A basic understanding of disability etiquette can help make employees feel more comfortable when interacting with coworkers and supervisors with disabilities and can help prevent awkward situations. Good disability etiquette can also expand business opportunities and help organizations serve customers more effectively.
Disability etiquette refers to respectful communication and interaction with people who have disabilities. The principles of disability etiquette are fairly simple. First and foremost, rely on common sense to guide your interactions with people with disabilities and behave in the same courteous and respectful way with individuals with disabilities that you would with anyone.
Beyond that, there are several simple steps everyone can take to ensure appropriate disability etiquette:
- Use “people first” language which recognizes that individuals are more than their disabilities.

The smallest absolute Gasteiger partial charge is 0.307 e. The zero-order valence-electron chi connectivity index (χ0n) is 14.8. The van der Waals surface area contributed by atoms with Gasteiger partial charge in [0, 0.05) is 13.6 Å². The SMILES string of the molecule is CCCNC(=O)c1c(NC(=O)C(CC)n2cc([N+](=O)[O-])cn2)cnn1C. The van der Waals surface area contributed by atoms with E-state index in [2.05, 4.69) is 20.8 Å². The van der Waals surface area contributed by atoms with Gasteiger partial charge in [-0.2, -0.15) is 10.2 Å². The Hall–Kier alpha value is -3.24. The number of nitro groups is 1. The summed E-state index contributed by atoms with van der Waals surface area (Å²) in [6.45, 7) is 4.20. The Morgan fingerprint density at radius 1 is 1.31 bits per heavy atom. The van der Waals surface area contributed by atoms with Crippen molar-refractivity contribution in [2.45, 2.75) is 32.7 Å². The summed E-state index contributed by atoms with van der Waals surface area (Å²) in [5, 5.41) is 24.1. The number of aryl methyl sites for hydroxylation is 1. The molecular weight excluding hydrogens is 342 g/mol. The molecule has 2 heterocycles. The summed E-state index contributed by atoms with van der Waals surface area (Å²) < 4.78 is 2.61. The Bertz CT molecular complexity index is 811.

- Don’t ask questions about a person’s disability unless it is brought up by the individual.
- If you offer assistance, wait until the offer is accepted. Then listen to or ask for instructions.
- Speak directly to the person.
- Don’t be afraid to ask questions when you are unsure of what to do.
- When introduced to a person with a disability, it is appropriate to offer to shake hands. People with limited hand use or who have artificial limbs can usually shake hands. (Shaking hands with the left hand is also an acceptable greeting.)
- Treat adults as adults. Address people who have disabilities by their first names only when extending the same familiarity to all others.
A number of resources can assist employers to educate employees about disability etiquette, and brushing up on their own skills. These include a variety of disability etiquette resources from the Job Accommodation Network as well as its turn-key training module titled Disability Awareness to Increase Your Comfort, Confidence, and Competence. Local disability service providers or Centers for Independent Living are also often available to provide in-person training on disability etiquette.